Best construction dewatering management and practices


Construction dewatering is not a foreign concept to both construction and mining sites. This is because more often than not there is the usual occurrence of either rainwater or groundwater being trapped within the excavation.

This hinders workflow since the workers are unable to carry on with site operations. As such, this water must be removed to keep work conditions safe. This is achieved through the use of dewatering pumps.

Pump selection
Selecting a dewatering pump can prove to be a daunting task for a nonprofessional. This is not only due to the numerous numbers in pump models of pumps available, but also the difference in types of applications that require different pumps. It is thus advisable to have an expert look into your application with regards to the type of pump you may require. This will not only save you the headache of getting it right, it also ensures you get the best pump for your application.

For instance, portable trash pumps are mostly used in construction projects where there is an open body of water that can be accessed by the piping or hose. These pumps are types of centrifugal pumps and are ideal for handling water with debris.

Also Read:5 Considerations When Choosing a Mine Dewatering Pump

Trash pumps can be used with either wet or dry priming systems. The former lacks an external priming system and as such require the pump housing to be manually filled with water. On the other hand, dry priming systems have a compressor, leaving out the need for filling the housing.

Other alternative types of pump technologies for construction dewatering include diaphragms, hydraulic submersibles and well points. Diaphragm pumps use rubber diaphragms inside the pump casing that open and close to create a vacuum and draw in water. However, inasmuch as they may low in volume, these pumps work best where muddy materials are involved.

When it comes to hydraulic submersible pumps, hydraulic power units are used to drive pump ends that are submersed in the water. Furthermore, these pumps are good for applications where the pump unit cannot be located close to the water.

Wellpoint systems are regularly used in trenchless applications. However, it is important to note that the ground must be dry to allow pipe bursting or other processes. Generally any project with the groundwater level close to the surface makes an ideal application for wellpoints. This is because the pumps are specially designed to handle a high percentage of air within the water that is drawn in from the ground material.

Suction Lift
The suction lift should also form part of the considerations when it comes to choosing a dewatering pump. This is the vertical distance of suction the pump has to overcome to bring the fluid into the pump. Suction lift extends over from the top of the pumping fluid into the pump casing at the eye of the impeller. According to Physics, a pump can only lift water that is less than 28ft when compared to the pumping fluid.

Also Read: Sykes Pumps, the solution for mine dewatering in Africa

Precautionary measures should be taken when dealing with high suction lifts. This is regardless of the type of pump being used.  For instance, when it comes to self-priming centrifugal and end-suction centrifugal pumps, you should create a platform that the pump can safely rest on. This should be closer to the pumping fluid to reduce the suction lift, a practice known as “benching down.”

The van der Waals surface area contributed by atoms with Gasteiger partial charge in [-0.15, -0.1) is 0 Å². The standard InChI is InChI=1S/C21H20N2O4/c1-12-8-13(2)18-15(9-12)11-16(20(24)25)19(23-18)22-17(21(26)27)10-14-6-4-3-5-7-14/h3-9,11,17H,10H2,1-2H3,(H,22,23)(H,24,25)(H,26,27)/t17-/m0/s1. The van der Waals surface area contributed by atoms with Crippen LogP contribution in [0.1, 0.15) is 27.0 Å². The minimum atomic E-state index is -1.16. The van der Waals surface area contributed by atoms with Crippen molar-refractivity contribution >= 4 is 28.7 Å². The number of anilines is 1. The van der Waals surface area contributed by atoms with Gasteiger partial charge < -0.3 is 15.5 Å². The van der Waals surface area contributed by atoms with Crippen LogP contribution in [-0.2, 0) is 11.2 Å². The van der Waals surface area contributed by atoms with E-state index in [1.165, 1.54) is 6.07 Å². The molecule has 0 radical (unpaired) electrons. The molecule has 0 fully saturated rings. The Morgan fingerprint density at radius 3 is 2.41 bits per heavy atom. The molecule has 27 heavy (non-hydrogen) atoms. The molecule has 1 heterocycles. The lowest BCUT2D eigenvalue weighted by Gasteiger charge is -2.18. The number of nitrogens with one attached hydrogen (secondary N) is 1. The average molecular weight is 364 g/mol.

On the other hand, submersible pumps have the pump end submerged into the pumping fluid. This serves to eliminate the need for the suction lift. However, adequate power must be there to overcome the vertical distance that the fluid is discharged.

Management Practices
More often than not, the pumped water from a construction site will end up finding its way to lakes, wetlands, and streams that must be protected. This runoff from construction activities has been proven to be a sole contributor to polluted sources of water.

Particular attention should thus be paid to the discharge of the pumped site drainage. This is in terms of the location of the outlet, direction of the flow as well as filtration requirements. This process if often preceded by settling or filtering sediment. This process involves directing the discharge through bags made of geotextile fabric. These bags retain solid, sediment, and other particles allowing only clean water out of the bag.

Environmental considerations
When dewatering, it is best to consider the impact on the environment. For instance, minimizing the clearing as well as amount of exposed soil helps protect natural features. Moreover, to avoid soil getting exposed for long periods of time, it is best to schedule the construction activities in sequences.

In the case of water bodies, it is advisable to install vegetative buffers along them. This will aid in slowing down as well as filtering storm water runoff. Alternative techniques include sodding, mulching and stone cover. These help reduce the erosion of exposed soils and steep grades. Others such as oil and fuel containment, spill prevention and clean-up also help prevent the contamination of storm water runoff.